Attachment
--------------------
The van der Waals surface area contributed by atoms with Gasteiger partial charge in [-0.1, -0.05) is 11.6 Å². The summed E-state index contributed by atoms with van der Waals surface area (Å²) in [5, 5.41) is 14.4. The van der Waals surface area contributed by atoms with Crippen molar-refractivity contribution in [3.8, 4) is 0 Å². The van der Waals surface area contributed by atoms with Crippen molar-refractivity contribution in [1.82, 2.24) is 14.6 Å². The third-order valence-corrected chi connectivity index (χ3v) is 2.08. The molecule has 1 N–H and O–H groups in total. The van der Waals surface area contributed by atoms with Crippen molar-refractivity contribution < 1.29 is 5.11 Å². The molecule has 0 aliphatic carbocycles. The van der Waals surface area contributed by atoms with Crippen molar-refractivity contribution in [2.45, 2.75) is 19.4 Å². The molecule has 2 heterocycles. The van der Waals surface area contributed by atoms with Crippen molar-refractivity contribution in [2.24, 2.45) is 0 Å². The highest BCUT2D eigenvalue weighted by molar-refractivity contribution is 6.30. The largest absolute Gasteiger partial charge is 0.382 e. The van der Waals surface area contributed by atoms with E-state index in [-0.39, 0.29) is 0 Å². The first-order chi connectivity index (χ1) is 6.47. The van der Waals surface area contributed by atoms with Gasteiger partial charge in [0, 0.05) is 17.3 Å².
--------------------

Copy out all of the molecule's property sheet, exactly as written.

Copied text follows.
The van der Waals surface area contributed by atoms with Gasteiger partial charge in [-0.1, -0.05) is 11.6 Å². The summed E-state index contributed by atoms with van der Waals surface area (Å²) in [5, 5.41) is 14.4. The van der Waals surface area contributed by atoms with Crippen molar-refractivity contribution in [3.8, 4) is 0 Å². The van der Waals surface area contributed by atoms with Crippen molar-refractivity contribution in [1.82, 2.24) is 14.6 Å². The third-order valence-corrected chi connectivity index (χ3v) is 2.08. The molecule has 1 N–H and O–H groups in total. The van der Waals surface area contributed by atoms with Crippen molar-refractivity contribution < 1.29 is 5.11 Å². The molecule has 0 aliphatic carbocycles. The van der Waals surface area contributed by atoms with Crippen molar-refractivity contribution in [2.45, 2.75) is 19.4 Å². The molecule has 2 heterocycles. The van der Waals surface area contributed by atoms with Crippen molar-refractivity contribution in [2.24, 2.45) is 0 Å². The highest BCUT2D eigenvalue weighted by molar-refractivity contribution is 6.30. The largest absolute Gasteiger partial charge is 0.382 e. The van der Waals surface area contributed by atoms with E-state index in [-0.39, 0.29) is 0 Å². The first-order chi connectivity index (χ1) is 6.47. The van der Waals surface area contributed by atoms with Gasteiger partial charge in [0, 0.05) is 17.3 Å².